Professor Emma Loosley
Emma studied for a BA in History and History of Art at the University of York (1991-1994), where she specialised in the Medieval and Renaissance periods. She then worked back in time and took an MA (1994-1995) in Classical and Byzantine Art at the Courtauld Institute, University of London. It was during her MA that she discovered Late Antique Syria, which became the subject of her PhD thesis at the School of Oriental and African Studies (SOAS), University of London.
After graduating from SOAS in February 2001 she spent three years living and working as an archaeologist, fund-raiser, secretary and potato-peeler for the Community of Al-Khalil at Deir Mar Musa al-Habashi in Syria. The Community is dedicated to hospitality and Christian-Islamic dialogue and she spent the summers directing an archaeological excavation for the Community at their other monastery, Deir Mar Elian in Qaryatayn, and the rest of the year dealing with all English correspondence, greeting guests and helping with general chores (hence potato-peeling). During this period she was a visiting lecturer at SOAS and at the Université Saint Esprit de Kaslik in Lebanon. She also worked for the Abu Dhabi Ministry of Information as an archaeologist studying the artefacts found at a sixth-century monastery on the island of Sir Bani Yas.
In January 2004 she took up a position teaching Oriental Christian and Islamic Art at the University of Manchester and in 2010 she was appointed Senior Lecturer. During this time she was also a visiting lecturer at the Art University of Isfahan, Iran, the Ivane Javakhishvili Tbilisi State University, Georgia, the University of Tehran, the Teacher Training University of Tehran and the Amirkabir Polytechnic College, Tehran, Iran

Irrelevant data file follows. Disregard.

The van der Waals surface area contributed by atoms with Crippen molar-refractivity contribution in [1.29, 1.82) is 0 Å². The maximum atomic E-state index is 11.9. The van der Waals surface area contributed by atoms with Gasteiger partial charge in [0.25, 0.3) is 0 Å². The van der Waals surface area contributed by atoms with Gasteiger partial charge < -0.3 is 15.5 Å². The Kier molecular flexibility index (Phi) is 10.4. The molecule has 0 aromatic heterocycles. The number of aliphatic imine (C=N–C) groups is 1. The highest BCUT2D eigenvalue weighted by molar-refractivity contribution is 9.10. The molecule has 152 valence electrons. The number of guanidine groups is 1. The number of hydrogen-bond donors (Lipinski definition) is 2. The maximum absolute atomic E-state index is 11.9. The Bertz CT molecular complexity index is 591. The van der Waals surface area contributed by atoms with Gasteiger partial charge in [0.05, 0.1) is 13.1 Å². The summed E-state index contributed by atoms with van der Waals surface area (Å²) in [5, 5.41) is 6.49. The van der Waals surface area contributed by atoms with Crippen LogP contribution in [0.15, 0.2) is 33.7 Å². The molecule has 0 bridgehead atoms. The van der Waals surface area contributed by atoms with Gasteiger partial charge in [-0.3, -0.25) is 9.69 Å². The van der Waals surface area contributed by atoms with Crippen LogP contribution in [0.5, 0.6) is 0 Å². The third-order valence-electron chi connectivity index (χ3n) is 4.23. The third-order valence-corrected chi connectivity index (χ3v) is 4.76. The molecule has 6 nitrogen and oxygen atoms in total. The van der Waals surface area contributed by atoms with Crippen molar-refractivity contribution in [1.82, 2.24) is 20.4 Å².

She joined the University of Exeter as an Associate Professor in April 2013 and from November 2012 has been working on a five-year European Research Council funded project entitled Architecture and Asceticism: Cultural Interaction between Syria and Georgia in Late Antiquity exploring the purported Syrian evangelisation of Georgia in the fifth century and seeking to answer why the Georgians left the Oriental Orthodox fold to join with the Constantinopolitan Church in the early seventh century.